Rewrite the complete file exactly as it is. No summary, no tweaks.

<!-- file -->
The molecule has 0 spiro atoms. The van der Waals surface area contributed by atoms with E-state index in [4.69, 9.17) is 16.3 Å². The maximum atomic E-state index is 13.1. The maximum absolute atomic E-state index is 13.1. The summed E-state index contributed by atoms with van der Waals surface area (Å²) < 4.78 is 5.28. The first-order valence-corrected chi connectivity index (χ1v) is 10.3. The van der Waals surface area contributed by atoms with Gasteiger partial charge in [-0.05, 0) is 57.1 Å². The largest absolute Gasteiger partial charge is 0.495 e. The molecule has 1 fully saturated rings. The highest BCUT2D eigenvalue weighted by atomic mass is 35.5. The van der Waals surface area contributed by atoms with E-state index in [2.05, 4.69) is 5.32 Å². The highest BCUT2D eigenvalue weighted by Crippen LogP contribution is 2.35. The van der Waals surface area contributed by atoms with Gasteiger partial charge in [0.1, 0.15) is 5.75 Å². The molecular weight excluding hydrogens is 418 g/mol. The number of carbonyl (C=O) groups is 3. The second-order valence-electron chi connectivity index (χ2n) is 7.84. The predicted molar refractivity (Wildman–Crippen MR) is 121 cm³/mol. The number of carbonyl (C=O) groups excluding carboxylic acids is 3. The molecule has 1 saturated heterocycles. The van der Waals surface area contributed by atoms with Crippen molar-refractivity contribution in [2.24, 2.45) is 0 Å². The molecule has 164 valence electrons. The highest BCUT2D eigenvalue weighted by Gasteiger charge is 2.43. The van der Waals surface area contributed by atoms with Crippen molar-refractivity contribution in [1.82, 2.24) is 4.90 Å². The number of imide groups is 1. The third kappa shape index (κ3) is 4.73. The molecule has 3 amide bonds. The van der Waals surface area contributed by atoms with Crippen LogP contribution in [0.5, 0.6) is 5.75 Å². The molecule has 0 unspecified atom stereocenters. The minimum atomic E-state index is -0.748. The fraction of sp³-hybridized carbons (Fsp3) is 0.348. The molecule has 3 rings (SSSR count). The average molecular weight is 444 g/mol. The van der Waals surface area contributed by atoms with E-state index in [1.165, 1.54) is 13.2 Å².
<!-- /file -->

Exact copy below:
The molecule has 0 spiro atoms. The van der Waals surface area contributed by atoms with E-state index in [4.69, 9.17) is 16.3 Å². The maximum atomic E-state index is 13.1. The maximum absolute atomic E-state index is 13.1. The summed E-state index contributed by atoms with van der Waals surface area (Å²) < 4.78 is 5.28. The first-order valence-corrected chi connectivity index (χ1v) is 10.3. The van der Waals surface area contributed by atoms with Gasteiger partial charge in [-0.05, 0) is 57.1 Å². The largest absolute Gasteiger partial charge is 0.495 e. The molecule has 1 fully saturated rings. The highest BCUT2D eigenvalue weighted by atomic mass is 35.5. The van der Waals surface area contributed by atoms with E-state index in [2.05, 4.69) is 5.32 Å². The highest BCUT2D eigenvalue weighted by Crippen LogP contribution is 2.35. The van der Waals surface area contributed by atoms with Gasteiger partial charge in [0.1, 0.15) is 5.75 Å². The molecular weight excluding hydrogens is 418 g/mol. The number of carbonyl (C=O) groups is 3. The second-order valence-electron chi connectivity index (χ2n) is 7.84. The predicted molar refractivity (Wildman–Crippen MR) is 121 cm³/mol. The number of carbonyl (C=O) groups excluding carboxylic acids is 3. The molecule has 1 saturated heterocycles. The van der Waals surface area contributed by atoms with Crippen molar-refractivity contribution in [2.24, 2.45) is 0 Å². The molecule has 164 valence electrons. The highest BCUT2D eigenvalue weighted by Gasteiger charge is 2.43. The van der Waals surface area contributed by atoms with Crippen molar-refractivity contribution in [1.82, 2.24) is 4.90 Å². The number of imide groups is 1. The third kappa shape index (κ3) is 4.73. The molecule has 3 amide bonds. The van der Waals surface area contributed by atoms with Crippen LogP contribution in [0.5, 0.6) is 5.75 Å². The molecule has 0 unspecified atom stereocenters. The minimum atomic E-state index is -0.748. The fraction of sp³-hybridized carbons (Fsp3) is 0.348. The molecule has 3 rings (SSSR count). The average molecular weight is 444 g/mol. The van der Waals surface area contributed by atoms with E-state index in [1.165, 1.54) is 13.2 Å².